Batman has made his way to tv in several ways before, from the “campy” 1966 version to the animated version in Superfriends. He always seemed like the writers wanted to make the “Dark Knight” more light and fluffy. I mean Batman & Robin almost have as many guest appearances on Scooby Doo as the Harlem Globe Trotters.
After the success of Tim Burton’s Batman movie from 1989, they started work on a “cartoon” version of Batman. In 1992, Batman: The Animated Series was launched.
Batman: The Animated Series was like no other incarnation of Batman. The show as very dark. The use of shadows and the darkness were used frequently for Batman to hid in, and criminals to mastermind their schemes. Instead of the Joker robbing a bank in the middle of the day like they would in the old Superfriends cartoons, they hid in the dead of night, in abandoned warehouses, and dark alleys.
There was nothing corny or campy about this version of Batman. Many of the stories were taken right from the pages of the comic. All the familiar and unfamilar bad guys made their appearances. And they even created a character that was embraced by fans, and is still around today.
Harley Quinn was that character. She played a psychiatrist, Harleen Quinzel, from Arkham Asylum that was manipulated by the Joker, and fell in love with him. She took on the persona, Harley Quinn and soon became The Joker’s right hand girl.
Heart of Ice
The series also changed the whole origin story of Mr. Freeze which has become the standard. Above you can watch Mr. Freeze’s reason for his obsession with the cold in “Heart of Ice” Instead of being a standard crazy villian, he’s more complex, having a wife with a terminal illness.
One of my favorite episodes of the series is called “Perchance to Dream”. Bruce Wayne wakes in the morning only to find the Batcave missing, Alfred knowing nothing of his “alter ego”, being married to Selena Kyle, and his parents are still alive. He finds himself very confused, especially when he see’s Batman, and wondering who it could be. Without ruining it for anyone who hasn’t seen it, it has many twists that you just wouldn’t find in a normally Saturday morning cartoon. This is also the episode in which I learned that people can’t read in their dreams. Did you know that?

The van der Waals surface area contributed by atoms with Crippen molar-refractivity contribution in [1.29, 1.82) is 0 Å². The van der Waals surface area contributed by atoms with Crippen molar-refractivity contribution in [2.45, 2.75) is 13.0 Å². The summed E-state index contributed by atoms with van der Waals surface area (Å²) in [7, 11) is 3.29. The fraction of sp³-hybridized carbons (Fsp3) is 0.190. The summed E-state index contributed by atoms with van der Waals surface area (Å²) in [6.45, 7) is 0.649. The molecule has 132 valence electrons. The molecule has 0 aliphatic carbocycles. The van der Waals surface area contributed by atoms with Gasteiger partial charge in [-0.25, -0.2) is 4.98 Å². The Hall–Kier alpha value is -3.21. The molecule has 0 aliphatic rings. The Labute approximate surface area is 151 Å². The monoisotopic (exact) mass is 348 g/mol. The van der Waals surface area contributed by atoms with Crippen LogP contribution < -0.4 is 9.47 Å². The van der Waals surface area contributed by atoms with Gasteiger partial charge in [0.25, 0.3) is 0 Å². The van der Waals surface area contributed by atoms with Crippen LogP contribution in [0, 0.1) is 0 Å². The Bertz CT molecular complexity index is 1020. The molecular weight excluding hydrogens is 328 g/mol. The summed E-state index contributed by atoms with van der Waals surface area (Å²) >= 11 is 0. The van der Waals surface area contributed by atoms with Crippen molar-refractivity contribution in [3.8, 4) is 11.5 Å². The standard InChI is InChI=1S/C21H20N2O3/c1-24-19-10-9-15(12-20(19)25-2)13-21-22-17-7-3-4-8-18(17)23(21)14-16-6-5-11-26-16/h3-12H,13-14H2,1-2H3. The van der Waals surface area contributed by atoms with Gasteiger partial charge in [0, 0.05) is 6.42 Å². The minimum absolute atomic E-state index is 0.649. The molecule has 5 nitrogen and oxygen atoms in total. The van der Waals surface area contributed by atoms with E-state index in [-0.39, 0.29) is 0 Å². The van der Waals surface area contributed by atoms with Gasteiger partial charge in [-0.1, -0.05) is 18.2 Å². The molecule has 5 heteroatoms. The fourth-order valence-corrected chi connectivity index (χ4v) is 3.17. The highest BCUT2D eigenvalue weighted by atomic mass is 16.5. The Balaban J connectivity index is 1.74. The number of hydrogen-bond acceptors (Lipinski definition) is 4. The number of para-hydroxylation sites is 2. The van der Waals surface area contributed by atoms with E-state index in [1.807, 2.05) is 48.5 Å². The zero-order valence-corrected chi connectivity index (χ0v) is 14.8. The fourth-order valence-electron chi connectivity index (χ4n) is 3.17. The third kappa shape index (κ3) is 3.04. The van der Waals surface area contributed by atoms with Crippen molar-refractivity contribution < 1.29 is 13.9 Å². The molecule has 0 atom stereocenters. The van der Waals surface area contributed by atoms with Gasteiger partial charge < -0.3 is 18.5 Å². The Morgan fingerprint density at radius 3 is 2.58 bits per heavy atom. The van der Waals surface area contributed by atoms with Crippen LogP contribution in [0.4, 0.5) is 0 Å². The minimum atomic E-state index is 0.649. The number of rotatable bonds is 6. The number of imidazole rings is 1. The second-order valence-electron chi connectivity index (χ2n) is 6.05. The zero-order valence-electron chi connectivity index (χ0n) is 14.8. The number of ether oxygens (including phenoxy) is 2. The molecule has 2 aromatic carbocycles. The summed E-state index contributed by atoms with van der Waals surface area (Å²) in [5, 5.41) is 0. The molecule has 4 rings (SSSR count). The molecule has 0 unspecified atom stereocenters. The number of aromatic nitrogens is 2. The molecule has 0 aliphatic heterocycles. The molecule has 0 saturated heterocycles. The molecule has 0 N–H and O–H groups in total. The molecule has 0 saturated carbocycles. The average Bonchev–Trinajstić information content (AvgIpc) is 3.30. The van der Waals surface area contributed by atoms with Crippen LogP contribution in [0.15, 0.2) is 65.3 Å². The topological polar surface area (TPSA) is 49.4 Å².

The series also brought forth the best voice-over for the Joker, Mark Hamill. Yes, he is the same guy who played Luke Skywalker. He’s basically been doing the voice on just about every video game & animated versions. He’s become the standard. Sadly he said he’s not doing the voice anymore. However, he said he will do it again, if they do an animated movie of “The Killing Joke”. I’m sure they’re starting the work on it right now.
So, if you’ve been living under a rock and have never seen any episodes of Batman: The Animated Series, check out the few episodes they have on the WB’s website, then find the rest on DVD. You won’t regret it.